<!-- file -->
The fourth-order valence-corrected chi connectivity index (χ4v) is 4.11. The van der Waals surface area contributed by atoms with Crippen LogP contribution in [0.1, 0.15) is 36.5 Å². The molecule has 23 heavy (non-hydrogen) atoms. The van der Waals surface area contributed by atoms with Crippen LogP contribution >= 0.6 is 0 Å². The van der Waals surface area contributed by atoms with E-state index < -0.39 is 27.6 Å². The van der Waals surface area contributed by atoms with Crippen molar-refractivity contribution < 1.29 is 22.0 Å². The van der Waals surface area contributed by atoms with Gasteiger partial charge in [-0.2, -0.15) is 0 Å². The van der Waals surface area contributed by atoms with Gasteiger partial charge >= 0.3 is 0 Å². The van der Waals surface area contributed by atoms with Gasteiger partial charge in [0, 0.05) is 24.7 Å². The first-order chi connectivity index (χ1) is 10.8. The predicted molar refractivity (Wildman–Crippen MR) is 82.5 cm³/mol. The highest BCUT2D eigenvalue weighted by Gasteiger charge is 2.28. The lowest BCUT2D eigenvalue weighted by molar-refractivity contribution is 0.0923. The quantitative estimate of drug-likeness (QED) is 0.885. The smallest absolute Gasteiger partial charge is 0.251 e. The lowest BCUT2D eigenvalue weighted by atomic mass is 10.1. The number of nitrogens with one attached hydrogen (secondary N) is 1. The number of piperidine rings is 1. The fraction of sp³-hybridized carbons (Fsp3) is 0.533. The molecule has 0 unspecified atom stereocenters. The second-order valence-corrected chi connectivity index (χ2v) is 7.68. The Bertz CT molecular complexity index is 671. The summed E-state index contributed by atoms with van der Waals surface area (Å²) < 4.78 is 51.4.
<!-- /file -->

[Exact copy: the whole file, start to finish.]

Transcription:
The fourth-order valence-corrected chi connectivity index (χ4v) is 4.11. The van der Waals surface area contributed by atoms with Crippen LogP contribution in [0.1, 0.15) is 36.5 Å². The molecule has 23 heavy (non-hydrogen) atoms. The van der Waals surface area contributed by atoms with Crippen LogP contribution >= 0.6 is 0 Å². The van der Waals surface area contributed by atoms with E-state index < -0.39 is 27.6 Å². The van der Waals surface area contributed by atoms with Crippen molar-refractivity contribution < 1.29 is 22.0 Å². The van der Waals surface area contributed by atoms with Gasteiger partial charge in [-0.2, -0.15) is 0 Å². The van der Waals surface area contributed by atoms with Gasteiger partial charge >= 0.3 is 0 Å². The van der Waals surface area contributed by atoms with Gasteiger partial charge in [0, 0.05) is 24.7 Å². The first-order chi connectivity index (χ1) is 10.8. The predicted molar refractivity (Wildman–Crippen MR) is 82.5 cm³/mol. The highest BCUT2D eigenvalue weighted by Gasteiger charge is 2.28. The lowest BCUT2D eigenvalue weighted by molar-refractivity contribution is 0.0923. The quantitative estimate of drug-likeness (QED) is 0.885. The smallest absolute Gasteiger partial charge is 0.251 e. The lowest BCUT2D eigenvalue weighted by atomic mass is 10.1. The number of nitrogens with one attached hydrogen (secondary N) is 1. The number of piperidine rings is 1. The fraction of sp³-hybridized carbons (Fsp3) is 0.533. The molecule has 0 unspecified atom stereocenters. The second-order valence-corrected chi connectivity index (χ2v) is 7.68. The Bertz CT molecular complexity index is 671. The summed E-state index contributed by atoms with van der Waals surface area (Å²) < 4.78 is 51.4.